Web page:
The fundraising campaign for the Events Center at Chadron State College has received a boost from two former Eagles who announced gifts toward the effort Friday.
Dr. Larry Lytle of Rapid City, S.D., announced during a luncheon at CSC that he will donate $100,000 toward the facility and Friday’s commencement speaker, Lee Baumann of St. Louis, Mo., revealed a gift of $50,000.
Both are members of the Athletic Hall of Fame who remain involved at CSC. Lytle is a past recipient of the college’s Distinguished Service Award and Baumann earned CSC’s Distinguished Alumni Award.
The Events Center is one of two facility projects planned for the $11 million Vision 2011 campaign, which also includes funds for the Chadron State Foundation’s endowments and annual fund. The Events Center will add 94,000 square feet of floor space to the Armstrong Building, which originally opened in 1964. The project also calls for renovation of the existing portion of the building. The campaign is scheduled to wrap up during the fall of 2011, the college’s centennial year.
The donors will receive naming rights in honor of the gifts. The lecture room in the new facility will be named the “Lytle Family Lecture Hall.” The tunnel in the new facility will be named the “Bob and Babe Baumann Family Entrance to Success,” in honor of Baumann’s parents.
Plans for the new athletic facility include a 22,600-square-foot arena with seating for 2,900 spectators. It will more the double the size of the existing facility. In addition to the new arena, the plan includes space for classrooms, offices for athletic and sports medicine staff, locker rooms, concessions, ticket sales and storage. Most of the existing Armstrong Building, which opened in 1964, will be retained, with the new construction adjoining the existing facility to the south.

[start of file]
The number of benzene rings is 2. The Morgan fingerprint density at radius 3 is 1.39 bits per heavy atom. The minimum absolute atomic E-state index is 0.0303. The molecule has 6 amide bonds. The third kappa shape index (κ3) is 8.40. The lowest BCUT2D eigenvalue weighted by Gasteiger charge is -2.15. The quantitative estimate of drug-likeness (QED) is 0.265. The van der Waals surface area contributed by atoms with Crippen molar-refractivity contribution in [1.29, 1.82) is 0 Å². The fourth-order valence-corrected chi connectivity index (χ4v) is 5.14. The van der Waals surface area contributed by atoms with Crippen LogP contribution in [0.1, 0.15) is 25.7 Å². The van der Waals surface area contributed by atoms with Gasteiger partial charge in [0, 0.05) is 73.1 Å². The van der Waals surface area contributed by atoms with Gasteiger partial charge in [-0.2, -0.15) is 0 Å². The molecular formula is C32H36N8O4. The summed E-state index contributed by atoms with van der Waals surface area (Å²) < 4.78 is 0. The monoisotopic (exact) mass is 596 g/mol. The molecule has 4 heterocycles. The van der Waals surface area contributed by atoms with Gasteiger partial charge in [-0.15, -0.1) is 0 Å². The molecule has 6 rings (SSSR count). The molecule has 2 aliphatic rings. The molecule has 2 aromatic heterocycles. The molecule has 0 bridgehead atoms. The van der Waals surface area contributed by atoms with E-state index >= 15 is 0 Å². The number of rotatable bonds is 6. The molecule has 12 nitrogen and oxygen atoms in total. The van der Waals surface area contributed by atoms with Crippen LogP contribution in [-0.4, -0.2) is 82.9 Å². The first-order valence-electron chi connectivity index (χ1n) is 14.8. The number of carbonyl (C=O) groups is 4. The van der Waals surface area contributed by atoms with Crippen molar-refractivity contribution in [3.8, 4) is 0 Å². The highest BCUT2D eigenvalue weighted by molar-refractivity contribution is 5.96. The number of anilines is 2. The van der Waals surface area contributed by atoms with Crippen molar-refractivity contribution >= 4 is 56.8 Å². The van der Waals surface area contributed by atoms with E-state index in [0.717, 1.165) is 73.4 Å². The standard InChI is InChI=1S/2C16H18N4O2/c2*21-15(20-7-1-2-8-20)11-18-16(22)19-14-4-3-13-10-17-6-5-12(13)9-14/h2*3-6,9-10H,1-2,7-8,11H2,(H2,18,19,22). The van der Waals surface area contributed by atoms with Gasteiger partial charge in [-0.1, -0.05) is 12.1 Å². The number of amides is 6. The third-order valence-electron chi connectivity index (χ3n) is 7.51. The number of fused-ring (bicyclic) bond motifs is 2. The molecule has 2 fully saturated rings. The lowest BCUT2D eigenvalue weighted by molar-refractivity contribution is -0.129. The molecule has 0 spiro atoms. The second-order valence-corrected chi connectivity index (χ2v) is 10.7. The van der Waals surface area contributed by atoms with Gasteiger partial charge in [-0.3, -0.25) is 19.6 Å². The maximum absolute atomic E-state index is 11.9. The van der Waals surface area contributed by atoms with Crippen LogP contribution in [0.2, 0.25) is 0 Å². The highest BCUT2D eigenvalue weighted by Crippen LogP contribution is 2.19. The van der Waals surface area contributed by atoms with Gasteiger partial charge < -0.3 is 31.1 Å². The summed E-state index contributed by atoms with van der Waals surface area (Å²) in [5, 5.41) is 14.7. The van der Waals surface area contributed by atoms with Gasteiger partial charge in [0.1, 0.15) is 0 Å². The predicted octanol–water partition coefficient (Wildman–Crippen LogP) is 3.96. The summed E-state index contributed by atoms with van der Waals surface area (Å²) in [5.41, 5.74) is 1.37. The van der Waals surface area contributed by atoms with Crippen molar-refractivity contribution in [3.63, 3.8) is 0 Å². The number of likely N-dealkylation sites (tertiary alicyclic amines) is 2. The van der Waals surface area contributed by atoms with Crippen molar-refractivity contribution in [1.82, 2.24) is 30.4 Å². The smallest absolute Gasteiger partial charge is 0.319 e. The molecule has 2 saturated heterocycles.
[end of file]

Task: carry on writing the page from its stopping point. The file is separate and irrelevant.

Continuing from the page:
Dr. Janie Park, CSC president, said gifts such as ones from Lytle and Baumann are special because of the donors’ strong ties to the institution.
“Considering that Larry and Lee created so many memories for Eagles fans on the court at CSC, it’s appropriate that their names will be connected with our new athletic facility,” she said.
Both Lytle and Baumann said CSC remains near to their hearts, and that they are donating toward the campaign to help ensure that CSC will be able to provide the opportunities for future student-athletes similar to the ones they had.
“I remember the land being cleared and the first bricks being laid on the Ross Armstrong complex,” said Baumann, while delivering Friday’s commencement address. “This building has met the needs of this surrounding area for 45 years but needs a facelift. That is part of the reason I am so proud to be part of the Vision 2011 comprehensive campaign.”
Lytle echoed Baumann’s sentiments after touring the Armstrong Building on Friday.
“It’s been a great facility, but we need a new one and I’m glad to help,” he said.
Lytle is a retired dentist who is the developer and patent holder of the QLaser System for pain control and healing. He graduated from CSC in 1956 and the University of Nebraska College of Dentistry in 1964. He also earned a doctorate from the International University of Nutritional Education at Huntington Beach, Calif., in 1979. While playing basketball for the Eagles, he earned all-Nebraska College Conference honors in basketball twice.
Baumann, who earned a bachelor’s degree from CSC in 1973, is senior vice president for State Farm Insurance Companies, and is responsible for all aspects of the company in its five-state central zone. The market generates $4.8 billion in annual revenue, with more than 7 million policies and accounts serviced by 1,540 agents and an additional 3,600 employees. He was a nine-time letter winner for the Eagles, playing football, basketball and baseball.
—Justin Haag, CSC Information Services